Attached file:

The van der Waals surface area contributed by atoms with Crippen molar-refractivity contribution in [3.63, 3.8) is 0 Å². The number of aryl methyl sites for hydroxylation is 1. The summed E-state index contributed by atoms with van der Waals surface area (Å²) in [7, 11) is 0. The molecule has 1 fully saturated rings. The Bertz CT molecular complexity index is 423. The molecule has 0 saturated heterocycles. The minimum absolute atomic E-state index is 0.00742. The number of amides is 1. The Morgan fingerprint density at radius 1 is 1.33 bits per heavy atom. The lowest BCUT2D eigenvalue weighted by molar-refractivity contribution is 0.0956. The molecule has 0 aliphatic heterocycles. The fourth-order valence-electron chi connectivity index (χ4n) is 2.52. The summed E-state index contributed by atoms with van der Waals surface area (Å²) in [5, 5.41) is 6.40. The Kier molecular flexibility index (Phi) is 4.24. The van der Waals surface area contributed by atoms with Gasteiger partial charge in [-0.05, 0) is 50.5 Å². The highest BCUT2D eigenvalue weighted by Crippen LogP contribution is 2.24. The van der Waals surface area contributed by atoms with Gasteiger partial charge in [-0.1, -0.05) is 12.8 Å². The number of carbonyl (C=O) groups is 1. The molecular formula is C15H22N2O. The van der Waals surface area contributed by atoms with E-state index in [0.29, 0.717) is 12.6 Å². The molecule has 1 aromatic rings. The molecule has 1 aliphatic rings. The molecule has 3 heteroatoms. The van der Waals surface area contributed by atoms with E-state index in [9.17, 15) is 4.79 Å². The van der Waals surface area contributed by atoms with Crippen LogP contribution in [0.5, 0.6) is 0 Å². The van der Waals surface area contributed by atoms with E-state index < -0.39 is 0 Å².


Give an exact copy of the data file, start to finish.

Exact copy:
The van der Waals surface area contributed by atoms with Crippen molar-refractivity contribution in [3.63, 3.8) is 0 Å². The number of aryl methyl sites for hydroxylation is 1. The summed E-state index contributed by atoms with van der Waals surface area (Å²) in [7, 11) is 0. The molecule has 1 fully saturated rings. The Bertz CT molecular complexity index is 423. The molecule has 0 saturated heterocycles. The minimum absolute atomic E-state index is 0.00742. The number of amides is 1. The Morgan fingerprint density at radius 1 is 1.33 bits per heavy atom. The lowest BCUT2D eigenvalue weighted by molar-refractivity contribution is 0.0956. The molecule has 0 aliphatic heterocycles. The fourth-order valence-electron chi connectivity index (χ4n) is 2.52. The summed E-state index contributed by atoms with van der Waals surface area (Å²) in [5, 5.41) is 6.40. The Kier molecular flexibility index (Phi) is 4.24. The van der Waals surface area contributed by atoms with Gasteiger partial charge in [-0.05, 0) is 50.5 Å². The highest BCUT2D eigenvalue weighted by Crippen LogP contribution is 2.24. The van der Waals surface area contributed by atoms with Gasteiger partial charge in [-0.1, -0.05) is 12.8 Å². The number of carbonyl (C=O) groups is 1. The molecular formula is C15H22N2O. The van der Waals surface area contributed by atoms with E-state index in [0.29, 0.717) is 12.6 Å². The molecule has 1 aromatic rings. The molecule has 1 aliphatic rings. The molecule has 3 heteroatoms. The van der Waals surface area contributed by atoms with E-state index in [9.17, 15) is 4.79 Å². The van der Waals surface area contributed by atoms with Crippen LogP contribution in [0.5, 0.6) is 0 Å². The van der Waals surface area contributed by atoms with E-state index < -0.39 is 0 Å².